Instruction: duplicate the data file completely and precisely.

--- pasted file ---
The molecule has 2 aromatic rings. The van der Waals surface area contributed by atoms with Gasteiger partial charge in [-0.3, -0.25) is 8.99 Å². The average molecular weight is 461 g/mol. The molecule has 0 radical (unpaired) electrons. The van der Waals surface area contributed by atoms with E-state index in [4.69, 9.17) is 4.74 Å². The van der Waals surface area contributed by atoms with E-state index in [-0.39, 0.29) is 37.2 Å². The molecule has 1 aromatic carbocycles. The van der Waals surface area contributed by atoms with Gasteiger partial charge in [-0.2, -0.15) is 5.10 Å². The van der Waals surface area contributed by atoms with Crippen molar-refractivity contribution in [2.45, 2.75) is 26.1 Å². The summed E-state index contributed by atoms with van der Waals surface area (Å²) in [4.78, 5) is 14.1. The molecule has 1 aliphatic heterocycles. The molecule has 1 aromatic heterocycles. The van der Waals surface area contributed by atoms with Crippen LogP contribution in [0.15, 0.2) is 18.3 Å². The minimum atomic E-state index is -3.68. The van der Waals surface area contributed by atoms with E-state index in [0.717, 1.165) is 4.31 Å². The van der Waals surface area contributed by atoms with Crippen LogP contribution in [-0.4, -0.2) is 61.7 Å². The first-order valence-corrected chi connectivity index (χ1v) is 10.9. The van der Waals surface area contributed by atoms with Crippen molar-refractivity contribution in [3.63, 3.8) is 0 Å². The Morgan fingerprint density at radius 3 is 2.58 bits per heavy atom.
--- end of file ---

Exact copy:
The molecule has 2 aromatic rings. The van der Waals surface area contributed by atoms with Gasteiger partial charge in [-0.3, -0.25) is 8.99 Å². The average molecular weight is 461 g/mol. The molecule has 0 radical (unpaired) electrons. The van der Waals surface area contributed by atoms with E-state index in [4.69, 9.17) is 4.74 Å². The van der Waals surface area contributed by atoms with E-state index in [-0.39, 0.29) is 37.2 Å². The molecule has 1 aromatic carbocycles. The van der Waals surface area contributed by atoms with Gasteiger partial charge in [-0.2, -0.15) is 5.10 Å². The van der Waals surface area contributed by atoms with Crippen molar-refractivity contribution in [2.45, 2.75) is 26.1 Å². The summed E-state index contributed by atoms with van der Waals surface area (Å²) in [4.78, 5) is 14.1. The molecule has 1 aliphatic heterocycles. The molecule has 1 aromatic heterocycles. The van der Waals surface area contributed by atoms with Crippen LogP contribution in [0.15, 0.2) is 18.3 Å². The minimum atomic E-state index is -3.68. The van der Waals surface area contributed by atoms with E-state index in [0.717, 1.165) is 4.31 Å². The van der Waals surface area contributed by atoms with Crippen LogP contribution in [-0.4, -0.2) is 61.7 Å². The first-order valence-corrected chi connectivity index (χ1v) is 10.9. The van der Waals surface area contributed by atoms with Crippen molar-refractivity contribution in [3.63, 3.8) is 0 Å². The Morgan fingerprint density at radius 3 is 2.58 bits per heavy atom.